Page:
FOM: Canonical non-computable number?
JoeShipman@aol.com
JoeShipman at aol.com
Sun Sep 2 19:10:46 EDT 2001
The best examples of canonical non-computable numbers (or canonical sets of
natural numbers) I can think of would use the two most natural "unsolvable
problems" -- the word problem for groups and Hilbert's 10th problem. The
number of arbitrary choices involved is much smaller, but you still need to
code presentations of groups or Diophantine equations as natural numbers.
The Diophantine problem is probably more natural, so here's an attempt:
Use Godel's trick of representing the sequence of non-negative integers
(c1,c2,...,c_n,0,0,0,...) by the positive integer
(2^(c1))*(3^(c2))*...*(p_n^(c_n)), where p_n is the nth prime number. (This
is as "canonical" a coding as you will find; we assume here that all
sequences are infinite with only finitely many non-zero elements, and
identify finite sequences with the infinite sequences obtained by adding
infinitely many zeroes to them. The sequence with all zeroes corresponds to
the number 1.) This gives a canonical enumeration of sequences of
non-negative integers [ignoring trailing zeroes]:
1=(),
2=(1),
3=(0,1),
4=(2),
5=(0,0,1),
6=(1,1),
7=(0,0,0,1),
8=(3),
9=(0,2),
10=(1,0,1),
11=(0,0,0,0,1),
12=(2,1),
etc.
Every Diophantine equation with nonnegative integer coefficients is naturally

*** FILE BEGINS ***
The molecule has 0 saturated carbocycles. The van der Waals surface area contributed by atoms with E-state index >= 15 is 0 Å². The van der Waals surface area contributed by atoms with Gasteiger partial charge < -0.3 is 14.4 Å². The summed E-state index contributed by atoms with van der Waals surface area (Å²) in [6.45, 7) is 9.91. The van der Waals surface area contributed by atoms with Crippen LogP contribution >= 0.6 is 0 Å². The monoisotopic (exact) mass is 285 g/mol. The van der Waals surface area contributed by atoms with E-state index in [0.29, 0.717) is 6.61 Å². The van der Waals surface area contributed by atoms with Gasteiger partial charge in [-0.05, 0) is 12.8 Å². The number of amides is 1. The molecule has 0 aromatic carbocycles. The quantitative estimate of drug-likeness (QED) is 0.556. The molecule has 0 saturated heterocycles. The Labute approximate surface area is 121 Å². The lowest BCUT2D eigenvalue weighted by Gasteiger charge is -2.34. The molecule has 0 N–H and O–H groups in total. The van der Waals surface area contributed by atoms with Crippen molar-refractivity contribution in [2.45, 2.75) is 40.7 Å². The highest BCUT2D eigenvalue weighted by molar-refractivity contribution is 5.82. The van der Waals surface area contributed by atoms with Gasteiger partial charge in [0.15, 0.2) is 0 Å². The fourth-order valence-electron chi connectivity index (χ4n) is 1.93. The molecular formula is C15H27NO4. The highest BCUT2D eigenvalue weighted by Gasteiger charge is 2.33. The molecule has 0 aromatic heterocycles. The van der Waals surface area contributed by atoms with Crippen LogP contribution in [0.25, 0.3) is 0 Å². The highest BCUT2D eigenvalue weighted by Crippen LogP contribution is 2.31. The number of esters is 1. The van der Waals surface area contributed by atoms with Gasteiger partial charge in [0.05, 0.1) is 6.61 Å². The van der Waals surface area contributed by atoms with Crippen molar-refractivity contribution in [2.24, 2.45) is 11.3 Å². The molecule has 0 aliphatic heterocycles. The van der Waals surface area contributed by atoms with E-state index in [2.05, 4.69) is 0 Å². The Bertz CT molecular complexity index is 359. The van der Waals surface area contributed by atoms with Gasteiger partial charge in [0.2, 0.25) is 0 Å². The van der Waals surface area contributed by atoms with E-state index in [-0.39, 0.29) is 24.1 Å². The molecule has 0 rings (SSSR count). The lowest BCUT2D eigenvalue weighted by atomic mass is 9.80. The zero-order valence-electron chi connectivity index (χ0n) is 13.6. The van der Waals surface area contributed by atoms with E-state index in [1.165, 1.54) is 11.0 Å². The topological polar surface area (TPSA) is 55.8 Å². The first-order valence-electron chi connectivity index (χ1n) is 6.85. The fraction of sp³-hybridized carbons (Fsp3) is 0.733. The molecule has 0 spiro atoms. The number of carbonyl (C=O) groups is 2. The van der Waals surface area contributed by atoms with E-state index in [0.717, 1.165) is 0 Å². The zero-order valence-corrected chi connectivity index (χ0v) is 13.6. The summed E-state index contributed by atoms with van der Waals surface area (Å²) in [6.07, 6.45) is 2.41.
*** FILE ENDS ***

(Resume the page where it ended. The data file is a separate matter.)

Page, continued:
represented as a sequence of coefficients of monomials
The problem is now reduced to canonically enumerating the monomials, but
since each monomial can be represented as the sequence of non-negative
integer exponents of the denumerable set of variables {x1,x2, x3,...} we just
use the same trick as before. Thus, we enumerate the monomials
M1=()=1 (constant term),
M2=(1)=x1,
M3=(0,1)=x2,
M4=(2)=x1^2,
M5=(0,0,1)=x3,
M6=(1,1)=x1*x2,
M7=(0,0,0,1)=x4,
M8=(3)=x1^3,
M9=(0,2)=x2^2,
M10=(1,0,1)=x1*x3,
M11=(0,0,0,0,1)=x5,
M12=(2,1)=x1^2*x2,
etc.
Interpret a positive integer as a Diophantine equation by regarding it as a
sequence of non-negative integer coefficients of monomials.
Thus, the Diophantine equation 2(x1^2*x2) + (x1*x3) + 4(x1^2)+2 = 0
can be rewritten replacing monomials by their "names":
2*M12 + M10 + 4*M4 +2*M1 = 0
which is the sequence (2,0,0,4,0,0,0,0,0,1,0,2,0,0,0,0,0,0,0,....)
which has the Godel number 2^2 * 7^4 * 29 * 37^2
= 381,288,404.
The corresponding canonical non-computable set of positive integers is the
set of positive integers corresponding to Diophantine equations with no
solution. (Notice the careful distinction here -- the Godel numbering
matches positive integers with sequences of nonnegative integers, but the
"variables" x1,x2,... are allowed to take on values in the entire set of
integers.)
The corresponding canonical non-computable number is the one whose fractional
base-two expansion has ones in the set of places corresponding to unsolvable
Diophantine equations.
I haven't seen this anywhere, but it's canonical enough that I'd feel a
little embarrassed claiming it as my own discovery....
-- Joe Shipman
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